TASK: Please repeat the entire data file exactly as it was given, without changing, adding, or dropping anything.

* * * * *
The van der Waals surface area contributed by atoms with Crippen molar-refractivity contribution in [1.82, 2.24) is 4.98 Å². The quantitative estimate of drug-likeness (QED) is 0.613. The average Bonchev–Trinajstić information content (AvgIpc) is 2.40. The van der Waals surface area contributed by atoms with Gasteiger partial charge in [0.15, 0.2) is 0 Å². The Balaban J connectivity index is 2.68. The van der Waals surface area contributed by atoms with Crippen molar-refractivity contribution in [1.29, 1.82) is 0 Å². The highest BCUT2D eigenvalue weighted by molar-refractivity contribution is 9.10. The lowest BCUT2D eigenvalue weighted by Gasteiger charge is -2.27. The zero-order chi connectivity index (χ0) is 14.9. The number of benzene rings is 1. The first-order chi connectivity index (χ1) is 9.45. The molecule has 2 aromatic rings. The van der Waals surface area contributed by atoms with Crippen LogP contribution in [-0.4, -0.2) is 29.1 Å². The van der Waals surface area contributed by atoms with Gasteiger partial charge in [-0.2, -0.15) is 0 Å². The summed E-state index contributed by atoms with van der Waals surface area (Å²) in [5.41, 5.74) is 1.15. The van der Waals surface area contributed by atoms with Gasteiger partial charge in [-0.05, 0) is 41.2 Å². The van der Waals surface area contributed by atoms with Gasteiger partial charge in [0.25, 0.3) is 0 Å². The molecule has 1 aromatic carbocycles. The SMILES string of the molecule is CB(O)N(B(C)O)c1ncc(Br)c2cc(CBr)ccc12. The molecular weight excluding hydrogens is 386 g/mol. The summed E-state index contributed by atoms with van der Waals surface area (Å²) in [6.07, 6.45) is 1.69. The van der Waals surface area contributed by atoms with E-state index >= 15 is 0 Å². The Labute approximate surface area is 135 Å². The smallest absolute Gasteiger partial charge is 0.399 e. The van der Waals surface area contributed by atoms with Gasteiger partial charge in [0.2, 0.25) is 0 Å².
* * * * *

The van der Waals surface area contributed by atoms with Crippen molar-refractivity contribution in [1.82, 2.24) is 4.98 Å². The quantitative estimate of drug-likeness (QED) is 0.613. The average Bonchev–Trinajstić information content (AvgIpc) is 2.40. The van der Waals surface area contributed by atoms with Gasteiger partial charge in [0.15, 0.2) is 0 Å². The Balaban J connectivity index is 2.68. The van der Waals surface area contributed by atoms with Crippen molar-refractivity contribution in [1.29, 1.82) is 0 Å². The highest BCUT2D eigenvalue weighted by molar-refractivity contribution is 9.10. The lowest BCUT2D eigenvalue weighted by Gasteiger charge is -2.27. The zero-order chi connectivity index (χ0) is 14.9. The number of benzene rings is 1. The first-order chi connectivity index (χ1) is 9.45. The molecule has 2 aromatic rings. The van der Waals surface area contributed by atoms with Crippen LogP contribution in [-0.4, -0.2) is 29.1 Å². The van der Waals surface area contributed by atoms with Gasteiger partial charge in [-0.2, -0.15) is 0 Å². The summed E-state index contributed by atoms with van der Waals surface area (Å²) in [5.41, 5.74) is 1.15. The van der Waals surface area contributed by atoms with Gasteiger partial charge in [-0.05, 0) is 41.2 Å². The van der Waals surface area contributed by atoms with Gasteiger partial charge in [0.25, 0.3) is 0 Å². The molecule has 1 aromatic carbocycles. The SMILES string of the molecule is CB(O)N(B(C)O)c1ncc(Br)c2cc(CBr)ccc12. The molecular weight excluding hydrogens is 386 g/mol. The summed E-state index contributed by atoms with van der Waals surface area (Å²) in [6.07, 6.45) is 1.69. The van der Waals surface area contributed by atoms with E-state index >= 15 is 0 Å². The Labute approximate surface area is 135 Å². The smallest absolute Gasteiger partial charge is 0.399 e. The van der Waals surface area contributed by atoms with Gasteiger partial charge in [0.2, 0.25) is 0 Å².